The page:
The meaning behind the name of the islands derives from Byzantine times, when stubborn princes and deposed monarchs were confined here. However, ever since a ferry service from Istanbul began in the mid-nineteenth century, the islands quickly became popular summer resorts; a number of wealthy Greek, Jewish, and Armenian merchants from Beyoğlu constructed beautiful Victorian villas on the islands that continue to stand today.
Ferries depart daily from the Adalar ferry dock at Kabataş and stop at many of the islands, including the two largest and most popular: Heybeliada and Büyükada. On Heybeliada, it is possible to visit the historic Haghia Triada Greek Orthodox Monastery, in addition to its universally distinguished library. One must book ahead for this excursion, however. It is also possible to visit the small bay of Çam Limanı, which offers a golden spot to relax or swim.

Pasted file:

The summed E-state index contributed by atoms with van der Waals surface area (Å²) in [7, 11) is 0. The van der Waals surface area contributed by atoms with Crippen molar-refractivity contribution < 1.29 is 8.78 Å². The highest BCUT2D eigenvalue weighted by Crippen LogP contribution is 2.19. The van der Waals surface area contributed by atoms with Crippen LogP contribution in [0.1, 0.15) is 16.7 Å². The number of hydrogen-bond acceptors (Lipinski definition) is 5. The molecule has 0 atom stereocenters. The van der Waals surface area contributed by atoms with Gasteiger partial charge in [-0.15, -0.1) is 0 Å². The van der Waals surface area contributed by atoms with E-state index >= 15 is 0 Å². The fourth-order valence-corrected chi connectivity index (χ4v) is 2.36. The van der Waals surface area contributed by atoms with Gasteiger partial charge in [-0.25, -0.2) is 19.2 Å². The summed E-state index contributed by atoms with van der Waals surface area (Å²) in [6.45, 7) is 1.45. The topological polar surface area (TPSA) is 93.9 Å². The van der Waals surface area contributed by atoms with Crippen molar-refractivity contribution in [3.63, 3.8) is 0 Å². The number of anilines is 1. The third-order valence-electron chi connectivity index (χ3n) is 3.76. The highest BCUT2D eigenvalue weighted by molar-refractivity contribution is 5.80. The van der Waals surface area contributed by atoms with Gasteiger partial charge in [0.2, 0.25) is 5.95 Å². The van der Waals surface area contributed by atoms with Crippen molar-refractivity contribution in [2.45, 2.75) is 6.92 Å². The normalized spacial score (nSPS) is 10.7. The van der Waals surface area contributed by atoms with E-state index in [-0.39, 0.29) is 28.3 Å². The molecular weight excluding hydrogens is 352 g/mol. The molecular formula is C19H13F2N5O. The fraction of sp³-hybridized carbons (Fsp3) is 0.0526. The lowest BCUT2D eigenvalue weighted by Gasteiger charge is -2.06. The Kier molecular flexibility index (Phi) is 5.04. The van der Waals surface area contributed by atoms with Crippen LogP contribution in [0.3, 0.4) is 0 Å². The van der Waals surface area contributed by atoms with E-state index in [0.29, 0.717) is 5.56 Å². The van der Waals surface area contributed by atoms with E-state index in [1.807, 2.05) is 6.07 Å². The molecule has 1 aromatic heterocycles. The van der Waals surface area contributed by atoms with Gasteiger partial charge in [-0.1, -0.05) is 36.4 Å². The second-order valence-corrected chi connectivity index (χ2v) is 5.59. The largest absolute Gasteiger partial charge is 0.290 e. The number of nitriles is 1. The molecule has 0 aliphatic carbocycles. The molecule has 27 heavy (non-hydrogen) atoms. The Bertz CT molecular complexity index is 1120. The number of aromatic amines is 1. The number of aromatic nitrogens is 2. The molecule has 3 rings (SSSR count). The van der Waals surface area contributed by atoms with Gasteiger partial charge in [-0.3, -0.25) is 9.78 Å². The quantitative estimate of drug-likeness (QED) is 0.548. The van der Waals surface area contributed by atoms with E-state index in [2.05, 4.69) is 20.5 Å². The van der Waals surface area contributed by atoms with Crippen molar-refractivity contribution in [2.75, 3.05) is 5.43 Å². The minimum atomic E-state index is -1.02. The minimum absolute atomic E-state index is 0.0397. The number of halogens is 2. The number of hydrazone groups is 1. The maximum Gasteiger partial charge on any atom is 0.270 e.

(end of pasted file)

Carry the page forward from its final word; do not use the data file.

Büyükada is the largest island and offers an array of activities for visitors. The famous Çankaya Caddesi is lined with beautiful wooden mansions, whose residents included such characters as Leon Trotsky. Although no cars are allowed on the island, it is possible to explore the streets by walking, renting bicycles, or riding fayton – horse-drawn carriages that navigate the island’s many streets and hills.
The Aya Yorgi Manastır, or St George Monastery, is arguably Büyükada’s most popular sight. Located on one of the tallest hills, Aya Yorgi Manastır offers unparalleled views of the surrounding islands, as well as Istanbul in the distance. Compared to the restaurant-heavy waterfront of the island, the sixth-century monastery provides a remote and peaceful escape for weary travelers.
Büyükada: An Hour Away but Worlds Apart; by Yeşim Yemni
TOP 7 Spring in Istanbul; by Talya Arditi